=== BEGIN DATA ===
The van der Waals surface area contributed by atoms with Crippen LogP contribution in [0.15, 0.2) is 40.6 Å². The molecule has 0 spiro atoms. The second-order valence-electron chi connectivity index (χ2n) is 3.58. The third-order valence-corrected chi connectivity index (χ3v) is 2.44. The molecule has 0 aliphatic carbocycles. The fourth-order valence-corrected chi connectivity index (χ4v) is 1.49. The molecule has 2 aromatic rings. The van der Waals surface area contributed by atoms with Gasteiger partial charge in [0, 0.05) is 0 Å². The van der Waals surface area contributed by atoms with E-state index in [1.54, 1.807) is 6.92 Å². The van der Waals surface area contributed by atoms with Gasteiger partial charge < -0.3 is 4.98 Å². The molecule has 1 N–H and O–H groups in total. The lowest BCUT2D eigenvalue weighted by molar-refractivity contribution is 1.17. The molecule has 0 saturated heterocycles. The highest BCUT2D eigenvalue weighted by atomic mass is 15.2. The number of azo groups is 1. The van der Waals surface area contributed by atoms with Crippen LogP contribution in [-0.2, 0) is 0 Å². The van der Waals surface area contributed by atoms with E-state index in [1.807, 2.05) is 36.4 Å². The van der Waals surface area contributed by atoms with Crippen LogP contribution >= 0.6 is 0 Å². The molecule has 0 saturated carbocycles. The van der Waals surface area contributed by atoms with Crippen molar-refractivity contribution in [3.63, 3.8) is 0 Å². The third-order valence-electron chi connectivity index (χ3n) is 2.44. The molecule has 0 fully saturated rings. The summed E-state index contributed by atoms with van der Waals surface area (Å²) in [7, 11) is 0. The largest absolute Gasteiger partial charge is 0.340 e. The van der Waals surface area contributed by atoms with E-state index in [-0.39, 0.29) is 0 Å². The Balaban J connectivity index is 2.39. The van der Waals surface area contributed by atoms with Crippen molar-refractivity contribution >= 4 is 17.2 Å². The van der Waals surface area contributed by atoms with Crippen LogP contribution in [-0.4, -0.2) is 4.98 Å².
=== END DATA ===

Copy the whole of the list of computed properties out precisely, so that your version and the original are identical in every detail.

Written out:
The van der Waals surface area contributed by atoms with Crippen LogP contribution in [0.15, 0.2) is 40.6 Å². The molecule has 0 spiro atoms. The second-order valence-electron chi connectivity index (χ2n) is 3.58. The third-order valence-corrected chi connectivity index (χ3v) is 2.44. The molecule has 0 aliphatic carbocycles. The fourth-order valence-corrected chi connectivity index (χ4v) is 1.49. The molecule has 2 aromatic rings. The van der Waals surface area contributed by atoms with Gasteiger partial charge in [0, 0.05) is 0 Å². The van der Waals surface area contributed by atoms with E-state index in [1.54, 1.807) is 6.92 Å². The van der Waals surface area contributed by atoms with Gasteiger partial charge < -0.3 is 4.98 Å². The molecule has 1 N–H and O–H groups in total. The lowest BCUT2D eigenvalue weighted by molar-refractivity contribution is 1.17. The molecule has 0 saturated heterocycles. The highest BCUT2D eigenvalue weighted by atomic mass is 15.2. The number of azo groups is 1. The van der Waals surface area contributed by atoms with Crippen LogP contribution in [-0.2, 0) is 0 Å². The van der Waals surface area contributed by atoms with E-state index in [1.807, 2.05) is 36.4 Å². The van der Waals surface area contributed by atoms with Crippen LogP contribution >= 0.6 is 0 Å². The molecule has 0 saturated carbocycles. The van der Waals surface area contributed by atoms with Crippen molar-refractivity contribution in [3.63, 3.8) is 0 Å². The third-order valence-electron chi connectivity index (χ3n) is 2.44. The molecule has 0 fully saturated rings. The summed E-state index contributed by atoms with van der Waals surface area (Å²) in [7, 11) is 0. The largest absolute Gasteiger partial charge is 0.340 e. The van der Waals surface area contributed by atoms with E-state index in [-0.39, 0.29) is 0 Å². The Balaban J connectivity index is 2.39. The van der Waals surface area contributed by atoms with Crippen molar-refractivity contribution >= 4 is 17.2 Å². The van der Waals surface area contributed by atoms with Crippen LogP contribution in [-0.4, -0.2) is 4.98 Å².